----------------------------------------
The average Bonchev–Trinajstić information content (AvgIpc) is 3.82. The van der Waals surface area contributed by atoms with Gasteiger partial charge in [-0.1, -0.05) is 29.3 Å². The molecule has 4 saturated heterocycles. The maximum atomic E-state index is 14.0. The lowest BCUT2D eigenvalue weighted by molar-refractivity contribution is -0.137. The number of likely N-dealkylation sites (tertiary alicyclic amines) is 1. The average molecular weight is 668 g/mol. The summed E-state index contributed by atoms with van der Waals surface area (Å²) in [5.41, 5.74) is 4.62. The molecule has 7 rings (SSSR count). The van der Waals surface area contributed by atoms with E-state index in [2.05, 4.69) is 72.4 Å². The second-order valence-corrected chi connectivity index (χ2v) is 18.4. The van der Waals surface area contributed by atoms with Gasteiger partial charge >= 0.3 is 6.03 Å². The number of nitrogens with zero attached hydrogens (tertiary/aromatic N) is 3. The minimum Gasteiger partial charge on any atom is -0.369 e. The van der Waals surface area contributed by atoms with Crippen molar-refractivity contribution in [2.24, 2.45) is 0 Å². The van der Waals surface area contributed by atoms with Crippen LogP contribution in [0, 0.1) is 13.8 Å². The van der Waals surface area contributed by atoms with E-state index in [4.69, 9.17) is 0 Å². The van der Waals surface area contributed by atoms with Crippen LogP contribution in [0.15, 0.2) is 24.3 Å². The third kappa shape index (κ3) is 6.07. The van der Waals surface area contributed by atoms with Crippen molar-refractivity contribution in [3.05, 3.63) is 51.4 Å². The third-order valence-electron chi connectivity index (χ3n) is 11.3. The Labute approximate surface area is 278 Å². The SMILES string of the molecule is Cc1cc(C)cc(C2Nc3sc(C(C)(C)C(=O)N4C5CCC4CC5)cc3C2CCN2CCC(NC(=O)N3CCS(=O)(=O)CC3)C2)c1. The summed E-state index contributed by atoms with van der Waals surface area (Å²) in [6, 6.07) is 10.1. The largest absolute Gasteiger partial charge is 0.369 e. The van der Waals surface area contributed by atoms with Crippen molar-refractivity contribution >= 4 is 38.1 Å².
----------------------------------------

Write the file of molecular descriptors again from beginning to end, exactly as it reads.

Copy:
The average Bonchev–Trinajstić information content (AvgIpc) is 3.82. The van der Waals surface area contributed by atoms with Gasteiger partial charge in [-0.1, -0.05) is 29.3 Å². The molecule has 4 saturated heterocycles. The maximum atomic E-state index is 14.0. The lowest BCUT2D eigenvalue weighted by molar-refractivity contribution is -0.137. The number of likely N-dealkylation sites (tertiary alicyclic amines) is 1. The average molecular weight is 668 g/mol. The summed E-state index contributed by atoms with van der Waals surface area (Å²) in [5.41, 5.74) is 4.62. The molecule has 7 rings (SSSR count). The van der Waals surface area contributed by atoms with E-state index in [2.05, 4.69) is 72.4 Å². The second-order valence-corrected chi connectivity index (χ2v) is 18.4. The van der Waals surface area contributed by atoms with Gasteiger partial charge >= 0.3 is 6.03 Å². The number of nitrogens with zero attached hydrogens (tertiary/aromatic N) is 3. The minimum Gasteiger partial charge on any atom is -0.369 e. The van der Waals surface area contributed by atoms with Crippen molar-refractivity contribution in [2.24, 2.45) is 0 Å². The van der Waals surface area contributed by atoms with Crippen LogP contribution in [0, 0.1) is 13.8 Å². The van der Waals surface area contributed by atoms with E-state index in [4.69, 9.17) is 0 Å². The van der Waals surface area contributed by atoms with Crippen LogP contribution in [0.15, 0.2) is 24.3 Å². The third kappa shape index (κ3) is 6.07. The van der Waals surface area contributed by atoms with Crippen molar-refractivity contribution in [3.05, 3.63) is 51.4 Å². The third-order valence-electron chi connectivity index (χ3n) is 11.3. The Labute approximate surface area is 278 Å². The SMILES string of the molecule is Cc1cc(C)cc(C2Nc3sc(C(C)(C)C(=O)N4C5CCC4CC5)cc3C2CCN2CCC(NC(=O)N3CCS(=O)(=O)CC3)C2)c1. The summed E-state index contributed by atoms with van der Waals surface area (Å²) in [6, 6.07) is 10.1. The largest absolute Gasteiger partial charge is 0.369 e. The van der Waals surface area contributed by atoms with Crippen molar-refractivity contribution >= 4 is 38.1 Å².